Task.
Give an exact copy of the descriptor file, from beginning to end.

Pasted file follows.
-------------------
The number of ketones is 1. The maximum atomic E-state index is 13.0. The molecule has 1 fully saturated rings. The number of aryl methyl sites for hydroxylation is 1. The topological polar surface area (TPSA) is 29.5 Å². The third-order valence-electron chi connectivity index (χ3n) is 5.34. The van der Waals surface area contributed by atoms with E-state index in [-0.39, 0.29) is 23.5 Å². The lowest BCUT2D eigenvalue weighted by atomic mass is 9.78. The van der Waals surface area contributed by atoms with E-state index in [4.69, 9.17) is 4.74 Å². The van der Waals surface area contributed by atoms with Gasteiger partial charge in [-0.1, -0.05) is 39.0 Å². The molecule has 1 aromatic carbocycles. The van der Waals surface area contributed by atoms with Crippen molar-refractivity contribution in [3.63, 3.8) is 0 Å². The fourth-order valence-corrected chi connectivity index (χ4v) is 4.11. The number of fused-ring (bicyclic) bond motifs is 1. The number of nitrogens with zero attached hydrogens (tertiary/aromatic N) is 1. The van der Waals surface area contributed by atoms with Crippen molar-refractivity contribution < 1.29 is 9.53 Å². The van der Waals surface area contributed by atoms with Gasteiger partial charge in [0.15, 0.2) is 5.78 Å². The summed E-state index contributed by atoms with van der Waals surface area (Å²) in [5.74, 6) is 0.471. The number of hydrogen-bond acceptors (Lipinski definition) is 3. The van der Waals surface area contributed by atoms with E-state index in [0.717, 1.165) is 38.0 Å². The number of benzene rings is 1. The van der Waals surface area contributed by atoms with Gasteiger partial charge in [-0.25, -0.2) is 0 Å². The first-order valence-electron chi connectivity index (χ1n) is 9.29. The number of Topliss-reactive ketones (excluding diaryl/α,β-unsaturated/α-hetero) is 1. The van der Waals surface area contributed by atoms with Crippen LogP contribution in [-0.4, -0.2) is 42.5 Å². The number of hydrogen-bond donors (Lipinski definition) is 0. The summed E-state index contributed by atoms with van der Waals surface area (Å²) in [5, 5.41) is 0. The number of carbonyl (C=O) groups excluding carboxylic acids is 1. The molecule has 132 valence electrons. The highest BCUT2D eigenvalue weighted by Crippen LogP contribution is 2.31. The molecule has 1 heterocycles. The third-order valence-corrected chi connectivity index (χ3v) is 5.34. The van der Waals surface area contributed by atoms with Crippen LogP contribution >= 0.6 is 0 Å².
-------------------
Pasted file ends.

The number of ketones is 1. The maximum atomic E-state index is 13.0. The molecule has 1 fully saturated rings. The number of aryl methyl sites for hydroxylation is 1. The topological polar surface area (TPSA) is 29.5 Å². The third-order valence-electron chi connectivity index (χ3n) is 5.34. The van der Waals surface area contributed by atoms with E-state index in [-0.39, 0.29) is 23.5 Å². The lowest BCUT2D eigenvalue weighted by atomic mass is 9.78. The van der Waals surface area contributed by atoms with E-state index in [4.69, 9.17) is 4.74 Å². The van der Waals surface area contributed by atoms with Gasteiger partial charge in [-0.1, -0.05) is 39.0 Å². The molecule has 1 aromatic carbocycles. The van der Waals surface area contributed by atoms with Crippen molar-refractivity contribution in [3.63, 3.8) is 0 Å². The fourth-order valence-corrected chi connectivity index (χ4v) is 4.11. The number of fused-ring (bicyclic) bond motifs is 1. The number of nitrogens with zero attached hydrogens (tertiary/aromatic N) is 1. The van der Waals surface area contributed by atoms with Crippen molar-refractivity contribution < 1.29 is 9.53 Å². The van der Waals surface area contributed by atoms with Gasteiger partial charge in [0.15, 0.2) is 5.78 Å². The summed E-state index contributed by atoms with van der Waals surface area (Å²) in [5.74, 6) is 0.471. The number of hydrogen-bond acceptors (Lipinski definition) is 3. The van der Waals surface area contributed by atoms with E-state index in [0.717, 1.165) is 38.0 Å². The number of benzene rings is 1. The van der Waals surface area contributed by atoms with Gasteiger partial charge in [-0.25, -0.2) is 0 Å². The first-order valence-electron chi connectivity index (χ1n) is 9.29. The number of Topliss-reactive ketones (excluding diaryl/α,β-unsaturated/α-hetero) is 1. The van der Waals surface area contributed by atoms with Crippen LogP contribution in [-0.4, -0.2) is 42.5 Å². The number of hydrogen-bond donors (Lipinski definition) is 0. The summed E-state index contributed by atoms with van der Waals surface area (Å²) in [5, 5.41) is 0. The number of carbonyl (C=O) groups excluding carboxylic acids is 1. The molecule has 132 valence electrons. The highest BCUT2D eigenvalue weighted by Crippen LogP contribution is 2.31. The molecule has 1 heterocycles. The third-order valence-corrected chi connectivity index (χ3v) is 5.34. The van der Waals surface area contributed by atoms with Crippen LogP contribution >= 0.6 is 0 Å².